The Market Today
FOMC Expected to Begin Shrinking Balance Sheet for First Time Since 2010
by Craig Dismuke, Dudley Carter
This Week’s Calendar – FOMC Wednesday; Housing-Heavy Calendar: This week’s calendar is a housing-heavy week with reports on new starts (Tue), new permits (Tue), existing home sales (Wed), and FHFA home prices (Thu). The biggest of those reports will be Wednesday’s existing home sales given the recent weakness in both new and existing sales data. Starting this morning, we’ll see the September homebuilder confidence index at 9:00 a.m. CT which has been surprisingly resilient given some of the weak trends, of late. We chalk their confidence up to the historically low levels of inventories, the ability to pass on higher construction costs, continued low mortgage rates, and fewer competitors in the market than back in 2006. This morning’s index is expected to tick down from 68 to 67.
The biggest news of the week, however, will be Wednesday’s FOMC decision. We expect three primary results: 1) the commencement of the balance sheet reduction plan, 2) mixed revisions to the FOMC’s forecasts, and 3) unchanged forward-guidance language. As to the balance sheet plans, there appears to be unanimity on the committee to begin now. Regarding the SEP forecasts, like the Bloomberg Surveys of Economists over the past few months, 2017 GDP projections are likely to be revised up from 2.2% while unemployment rate and PCE inflation projections are likely to be revised lower. And the forward guidance language stating that risks are “roughly balanced” and the committee is anticipating “gradual increases” in the Fed Funds target are likely to remain intact. The biggest uncertainty is likely to be how the infamous dots are changed. As of the June SEP, the Committee expected one more hike in 2017 and 3 more in both 2018 and 2019. There were just four contributors who expected no additional hikes in 2017 versus twelve who expected one more. The recent run of weak inflation is likely to add to the column expecting no more hikes, but perhaps not enough to change the median. We will also be interested to see how the 2018 and 2019 dots evolve. Finally, this will be the first release of the Committee’s 2020 projections.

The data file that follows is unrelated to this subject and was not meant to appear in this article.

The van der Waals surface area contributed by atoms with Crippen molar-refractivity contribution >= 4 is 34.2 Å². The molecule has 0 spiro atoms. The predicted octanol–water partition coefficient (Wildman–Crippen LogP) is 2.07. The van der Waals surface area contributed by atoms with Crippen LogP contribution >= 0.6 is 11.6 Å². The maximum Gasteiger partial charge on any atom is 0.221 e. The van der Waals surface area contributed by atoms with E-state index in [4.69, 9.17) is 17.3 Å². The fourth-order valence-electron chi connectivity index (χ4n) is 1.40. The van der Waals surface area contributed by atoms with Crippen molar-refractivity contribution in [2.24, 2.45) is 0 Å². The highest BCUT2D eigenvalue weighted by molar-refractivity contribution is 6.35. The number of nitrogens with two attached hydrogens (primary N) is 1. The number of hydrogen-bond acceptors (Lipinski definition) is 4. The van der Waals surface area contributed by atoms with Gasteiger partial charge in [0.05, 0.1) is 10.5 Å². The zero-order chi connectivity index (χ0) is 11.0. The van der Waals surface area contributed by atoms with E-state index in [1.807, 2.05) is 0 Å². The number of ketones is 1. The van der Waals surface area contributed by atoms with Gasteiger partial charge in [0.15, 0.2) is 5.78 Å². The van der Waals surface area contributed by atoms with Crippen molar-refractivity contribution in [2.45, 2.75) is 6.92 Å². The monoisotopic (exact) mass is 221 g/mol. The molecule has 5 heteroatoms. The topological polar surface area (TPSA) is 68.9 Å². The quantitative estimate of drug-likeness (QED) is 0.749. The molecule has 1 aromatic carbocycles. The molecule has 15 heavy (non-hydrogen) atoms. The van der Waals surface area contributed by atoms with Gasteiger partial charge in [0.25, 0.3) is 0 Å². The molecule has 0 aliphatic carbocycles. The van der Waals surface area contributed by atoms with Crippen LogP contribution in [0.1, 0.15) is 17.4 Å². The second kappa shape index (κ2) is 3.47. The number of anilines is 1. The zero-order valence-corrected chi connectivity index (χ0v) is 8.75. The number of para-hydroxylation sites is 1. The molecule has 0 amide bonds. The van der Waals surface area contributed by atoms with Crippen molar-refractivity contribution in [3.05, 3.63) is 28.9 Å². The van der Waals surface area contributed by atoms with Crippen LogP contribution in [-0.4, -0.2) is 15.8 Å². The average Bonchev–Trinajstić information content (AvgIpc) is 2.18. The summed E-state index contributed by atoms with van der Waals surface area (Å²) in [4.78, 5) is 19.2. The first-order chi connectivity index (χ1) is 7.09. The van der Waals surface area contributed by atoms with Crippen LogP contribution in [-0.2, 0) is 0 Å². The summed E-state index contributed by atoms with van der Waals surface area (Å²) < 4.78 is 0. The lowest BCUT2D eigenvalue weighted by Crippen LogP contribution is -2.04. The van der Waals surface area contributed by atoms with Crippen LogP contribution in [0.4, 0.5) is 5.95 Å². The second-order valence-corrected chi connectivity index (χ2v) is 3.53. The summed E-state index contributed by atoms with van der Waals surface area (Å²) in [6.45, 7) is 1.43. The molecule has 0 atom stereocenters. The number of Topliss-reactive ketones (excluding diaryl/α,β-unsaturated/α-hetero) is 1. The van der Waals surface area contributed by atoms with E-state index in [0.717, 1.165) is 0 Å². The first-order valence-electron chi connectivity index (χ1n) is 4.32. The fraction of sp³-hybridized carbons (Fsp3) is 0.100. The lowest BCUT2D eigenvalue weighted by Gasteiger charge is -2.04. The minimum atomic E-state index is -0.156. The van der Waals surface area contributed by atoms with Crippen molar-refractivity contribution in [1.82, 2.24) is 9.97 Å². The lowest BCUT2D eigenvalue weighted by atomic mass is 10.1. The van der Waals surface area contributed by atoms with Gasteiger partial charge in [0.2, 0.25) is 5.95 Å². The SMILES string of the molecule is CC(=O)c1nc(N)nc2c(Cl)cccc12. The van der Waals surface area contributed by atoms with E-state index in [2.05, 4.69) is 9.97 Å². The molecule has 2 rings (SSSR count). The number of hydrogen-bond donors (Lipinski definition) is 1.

Overnight Activity – Equities Strengthen and Sovereign Yields Add to Last Week’s Rise as Markets Look to Wednesday’s Fed Decision: Market sentiment remains positive Monday with global shares mostly higher while sovereign yields (outside of Portugal) have changed little since Friday’s close. The MSCI’s index that tracks equity strength in the Asian Pacific, excluding Japan, rose 1.0% to an almost 10-year high; Japan was closed for a national holiday. The Stoxx Europe 600 advanced 0.26% to its second highest level since late July. Sovereign yields signaled a slight risk-on tone with safer sovereign yields of Germany and the U.S. inching higher and peripheral European yields in Italy and Spain falling modestly. Yields on Portugal’s sovereign debt stood out Monday with the 10-year yield down 28 basis points. Standard and Poor’s upgraded Portugal’s sovereign rating to investment grade (BBB-) for the first time since 2012. Shorter U.K. yields continued to adjust higher after last week’s hint from the Bank of England that it may hike in the coming months. In the currency market, the Yen continued to weaken as the recent risk-aversion abated further and the British Pound cooled after last week’s late-week surge. In the U.S., the Dollar was flat and equity futures improved against the stronger global backdrop. The Treasury curve is less than 1 bp changed except for the 1.2 bp rise on 7-year notes. After rising 15 bps last week, the 10-year yield is up 0.9 bps to 2.21%.
The Difficulty of Tax Reform (Stan Collender in Forbes): “There’s just one thing you really need to know about whether tax reform will happen by the end of this year: It’s about to take a very small group of senior policymakers more than six months to agree on the broadest of principles for what a tax reform plan should do … and the broad principles will be the easy part. … So how long is it going to take the House and Senate to deal with tax reform? In spite of the nuanced optimism you hear from The Gang of Six, it’s very likely to take much longer than it did for those six people – only four of which actually have votes – to agree on the generalities.”